According to the Center for Disease Control and Prevention (CDC), every year one out of six Americans - or 48 million people - get sick from germs in food. Out of those millions, about 128,000 are hospitalized and 3,000 die. The germs behind the food contamination include listeria, salmonella, E. coli and cyclospora.
The U.S. Food and Drug Administration is currently dealing with an E. coli outbreak found on contaminated romaine lettuce. The FDA says forty-three people in twelve states have been infected with the outbreak strain since October. Although the outbreak has now been narrowed down to six counties in California, it has taken weeks to determine the source. The problem of how to quickly trace the origin of contaminated food has pushed the FDA to pursue blockchain-based solutions.
Dr. Laura Gieraltowski, head of the CDC’s foodborne outbreak response team, told NBC the current process is difficult and time-consuming. “Grocery stores might not keep the box that has the labels from the distribution center was or where the grower was,” stated Dr. Gieraltowski. This contributes to an overall lack of records making it difficult to track where the food came from.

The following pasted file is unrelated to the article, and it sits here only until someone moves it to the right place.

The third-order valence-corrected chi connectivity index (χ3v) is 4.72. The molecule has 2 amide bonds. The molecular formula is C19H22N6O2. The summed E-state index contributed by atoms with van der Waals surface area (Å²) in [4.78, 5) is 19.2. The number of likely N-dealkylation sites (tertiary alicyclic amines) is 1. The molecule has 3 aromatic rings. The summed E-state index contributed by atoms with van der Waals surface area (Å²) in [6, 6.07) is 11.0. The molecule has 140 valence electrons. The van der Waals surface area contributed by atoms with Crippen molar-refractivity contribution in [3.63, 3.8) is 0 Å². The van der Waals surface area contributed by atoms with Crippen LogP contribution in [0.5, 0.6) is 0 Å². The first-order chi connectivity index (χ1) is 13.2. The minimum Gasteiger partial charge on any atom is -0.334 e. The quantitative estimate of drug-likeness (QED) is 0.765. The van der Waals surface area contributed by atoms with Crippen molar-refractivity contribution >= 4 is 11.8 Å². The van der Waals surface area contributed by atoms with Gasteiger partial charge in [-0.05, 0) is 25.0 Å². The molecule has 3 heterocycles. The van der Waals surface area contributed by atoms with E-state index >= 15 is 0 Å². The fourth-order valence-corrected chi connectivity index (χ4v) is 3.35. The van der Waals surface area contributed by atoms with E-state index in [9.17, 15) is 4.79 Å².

“We are in a challenging position in that we have not been able to fully isolate it to one specific grower or region to issue a mandatory recall,” FDA commissioner Dr. Scott Gottlieb told NBC News. Gottlieb hopes the FDA's recent hiring of Frank Yiannas, Walmart’s vice president of food safety, as deputy commissioner for foods and veterinary medicine, will help push the agency towards blockchain-based solutions to tracking food contamination. “One of his specific areas of expertise is the development of blockchain technology for track and trace."
A blockchain could serve as a ledger to track every head of lettuce, or box of fruit, from farm to store to restaurant to consumer. “We’d like to link the outbreak back to a specific grower, a specific farm, a specific distributor," Gottlieb said.
NBC notes that Walmart itself is working on getting its food suppliers to adopt IBM's computer technology so they can implement blockchain solutions. If this solution works for Walmart and other food producers future outbreaks of germs might be dealt with more quickly and efficiently. Food products would be labeled and scanned through their entire journey. In the event of an outbreak, officials would be able to locate the source of contamination and warn consumers faster.